The Spooktacular Spider-Man is a monthly column, written by Paul DeKams, exploring the Spider-Man stories that have taken Peter Parker into the darkest parts of the Marvel Universe and from the fantastic world of superheroes into the horror of the supernatural.
Some of the creepiest stories, both in reality and in fiction, are the ones with anonymous murderers. The ones that have either never been caught, or that unveil an unbelievably grisly backlog of death and terror once they’ve finally been captured. It’s terrifying to think that the “nice, quiet man down the hall” could be committing unspeakable horrors, and doing so under everyone’s noses.
This is a concept thats been explored successfully in David Fincher’s “Se7en,” Alan Moore and Eddie Campbell’s From Hell, and even in an episode of Dan Harmon’s Community. Creators Jan Strnad and Rick Leonardi toy with the idea in Amazing Spider-Man #228, entitled “Murder By Spider,” but unfortunately their tale suffers from its status as a fill-in story in the middle of Roger Stern and John Romita Jr’s run. Rather than achieving a fully realized done-in-one thriller, the story feels rushed. There’s many excellent moments in this issue, but it never comes together as a cohesive execution.
The issue opens really strongly on a stormy night with Spider-Man inexplicably drawn to a mysterious building that will ultimately become a crime scene in which a reclusive old man is murdered…by spiders! At the exact moment the man is murdered, Spider-Man almost loses control while battling a crew of small-time muggers. The events are tied together by the machinations of an anonymous scientist, an evil version of Hank Pym (AKA Ant-Man), who has chosen to harness his spider-controlling technology to run a murder-for-hire business. It just so happens that Spider-Man is also influenced by this technology, putting the two on a collision course.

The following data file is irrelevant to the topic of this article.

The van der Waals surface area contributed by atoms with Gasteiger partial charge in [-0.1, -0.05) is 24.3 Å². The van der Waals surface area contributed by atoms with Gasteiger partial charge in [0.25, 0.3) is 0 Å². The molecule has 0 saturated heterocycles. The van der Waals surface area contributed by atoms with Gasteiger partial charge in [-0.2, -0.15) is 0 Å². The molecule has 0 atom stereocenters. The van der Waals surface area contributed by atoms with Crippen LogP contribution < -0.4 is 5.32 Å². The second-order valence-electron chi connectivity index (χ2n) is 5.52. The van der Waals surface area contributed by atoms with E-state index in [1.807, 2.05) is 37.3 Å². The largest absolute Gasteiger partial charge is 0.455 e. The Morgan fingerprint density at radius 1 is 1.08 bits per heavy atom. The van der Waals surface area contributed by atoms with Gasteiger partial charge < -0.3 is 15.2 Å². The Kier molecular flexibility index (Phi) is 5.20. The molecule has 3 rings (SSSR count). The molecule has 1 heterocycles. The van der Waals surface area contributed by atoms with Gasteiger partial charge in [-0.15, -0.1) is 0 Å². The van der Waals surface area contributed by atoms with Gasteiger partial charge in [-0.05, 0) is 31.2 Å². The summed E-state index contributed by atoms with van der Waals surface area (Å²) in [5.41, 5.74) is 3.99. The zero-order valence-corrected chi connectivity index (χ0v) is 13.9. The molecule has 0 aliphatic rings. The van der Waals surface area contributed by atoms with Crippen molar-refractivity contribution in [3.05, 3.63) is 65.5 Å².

We don’t get too much from this scientist. Not even a name. His motivations involve wanting to use this blood money to further his research, followed by a (not-too-well-thought-out) desire to murder Spider-Man in order to keep his murderous business afloat. The creators never spend enough time with him to build him up as an interesting, credible threat, nor do they shroud him in enough mystery to build intrigue.
Ultimately, Spider-Man easily defeats his foe, the evil scientist confesses to everything, and Spidey swings off with an internal narration that reinforces the notion that this comic was just a fill-in of not much consequence. Which is disappointing, as A LOT happened during the course of this comic. At least one person was murdered by spiders, another nearly murdered via spiders, and Spider-Man himself nearly lost control, attacking both criminals and the police. But none of that seems to matter too much, as Spidey swings into the sunset glibly thinking:
It’s a frustrating read. As I said, there are some really wonderful individual moments but overall the entire issue reads as a series of missed opportunities. This scientist could have remained in the shadows, and been set up as a long-term villain. Or he could have simply cut his losses and vanished, remaining unknown to both our hero and the audience. There could have been more made of how Spider-Man felt upon losing control. But none of this has the opportunity to be examined, as these creators were simply doing the best they could do with a limited timeframe.
Strnad’s capable at bringing together the basics of what a Spider-Man story contains within the framework of a murder mystery, and his work is amplified by Leonardi’s creepy atmosphere, but it never lives up to the promise of the cover. Man, that COVER.
It draws you in with a slightly menacing looking Wallcrawler swinging towards a man covered in spiders, and the guarantee of “The Most Shocking Offbeat Mystery Of The Year.” The packaging oversells the interior. “Murder By Spider” simply gets wrapped up too neatly, resulting in an intriguing, but unmemorable Spider-Man story.